There is a memory from my mission internship in Togo way back in 2001 that has stuck with me. It had been raining and we stopped to visit with people in a small village. I can clearly picture Frank Bunner squating down, talking to an old West African woman and her family. What stood out to me that day, though, was the way that his posture mimicked the people around him. It hit me that Frank’s mission team had not only learned French and Evé in order to communicate the gospel but that they were also using a different body language to connect as well.
That snapshot of Frank crouching has stayed with me and served as a reminder that ministering cross-culturally necessitates learning languages both spoken and unspoken.
The Makua-Metto people have some interesting behavioral habits. They'll raise their eyebrows or raise their chin in order to answer ‘yes’. They will take in a short breath in order to encourage the other person to keep speaking. And they will softly clap their hands to show respect. But the part of their body language that was the most confusing for me to understand was...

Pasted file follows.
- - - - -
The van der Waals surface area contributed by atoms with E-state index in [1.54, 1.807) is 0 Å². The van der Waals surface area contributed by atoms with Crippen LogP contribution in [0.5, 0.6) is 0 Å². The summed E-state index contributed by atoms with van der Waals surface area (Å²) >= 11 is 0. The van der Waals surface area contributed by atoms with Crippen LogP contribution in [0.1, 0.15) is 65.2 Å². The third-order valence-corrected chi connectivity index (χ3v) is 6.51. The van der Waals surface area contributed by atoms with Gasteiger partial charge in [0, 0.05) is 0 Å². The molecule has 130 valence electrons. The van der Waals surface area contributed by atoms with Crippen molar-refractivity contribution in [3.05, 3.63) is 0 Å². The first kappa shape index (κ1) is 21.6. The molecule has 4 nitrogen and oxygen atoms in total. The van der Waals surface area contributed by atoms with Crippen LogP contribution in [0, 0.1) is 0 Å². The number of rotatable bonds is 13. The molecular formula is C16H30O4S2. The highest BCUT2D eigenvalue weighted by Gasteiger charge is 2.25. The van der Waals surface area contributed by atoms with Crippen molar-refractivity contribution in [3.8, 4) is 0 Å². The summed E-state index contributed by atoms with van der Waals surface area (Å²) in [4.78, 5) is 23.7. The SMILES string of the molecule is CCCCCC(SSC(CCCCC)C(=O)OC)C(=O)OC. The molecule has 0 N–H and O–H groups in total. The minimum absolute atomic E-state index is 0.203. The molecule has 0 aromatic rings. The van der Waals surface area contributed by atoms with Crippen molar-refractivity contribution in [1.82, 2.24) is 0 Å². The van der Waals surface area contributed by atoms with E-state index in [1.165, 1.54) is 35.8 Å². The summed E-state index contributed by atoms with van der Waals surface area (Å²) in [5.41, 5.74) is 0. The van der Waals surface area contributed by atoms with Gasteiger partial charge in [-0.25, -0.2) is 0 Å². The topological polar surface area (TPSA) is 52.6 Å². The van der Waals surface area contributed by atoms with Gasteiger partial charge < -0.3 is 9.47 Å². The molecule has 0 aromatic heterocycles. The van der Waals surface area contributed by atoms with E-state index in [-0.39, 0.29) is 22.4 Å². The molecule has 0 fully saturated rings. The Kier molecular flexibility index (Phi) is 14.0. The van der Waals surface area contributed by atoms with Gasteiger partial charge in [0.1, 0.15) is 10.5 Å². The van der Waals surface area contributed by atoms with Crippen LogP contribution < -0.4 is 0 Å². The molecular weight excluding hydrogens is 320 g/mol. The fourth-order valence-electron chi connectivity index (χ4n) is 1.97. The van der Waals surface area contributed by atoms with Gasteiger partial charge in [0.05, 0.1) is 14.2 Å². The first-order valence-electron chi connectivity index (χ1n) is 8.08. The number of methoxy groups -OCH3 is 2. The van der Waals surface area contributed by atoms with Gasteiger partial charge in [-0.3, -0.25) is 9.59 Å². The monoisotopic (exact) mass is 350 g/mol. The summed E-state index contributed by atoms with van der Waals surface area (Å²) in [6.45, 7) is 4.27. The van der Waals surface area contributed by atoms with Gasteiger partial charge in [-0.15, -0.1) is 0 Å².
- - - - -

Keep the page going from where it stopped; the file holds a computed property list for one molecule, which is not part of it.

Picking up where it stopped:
At the beginning of learning the Makua-Metto language, we practiced short simple conversations with many, many people. I remember often asking: “How many children do you have?” Every once in a while, though, a woman would respond by shrugging her shoulders. Now, from my American body language, shrugging one’s shoulders like that means: “I don’t know.” Confused, I thought to myself, “How could she not know how many children she has?” Later, though, we learned that shrugging one’s shoulders in this culture is the way to say “No.” She was telling me that she didn’t have any children.
Body language is one of the hardest things to put into practice. I can raise my eyebrows to answer yes. I take a short breath to encourage a friend to keep speaking. I’ll clap my hands softly to communicate respect. But, I still don’t shrug my shoulders to say “no” – it doesn’t feel natural, even now.
But, Rachel and I have noticed something different in our children. Sometimes our three year-old Katie will shrug to say “no” and other times she’ll shrug to say “I don’t know.”
Most days our girls spend the afternoon playing with the Mozambican kids who live nearby. It's been fun to see what words they pick up or ask us about. Even though her Makua-Metto is very, very limited, it seems that Katie has picked up some of the body language. Or... at the very least she has become a bilingual shrugger!
Grace and Peace,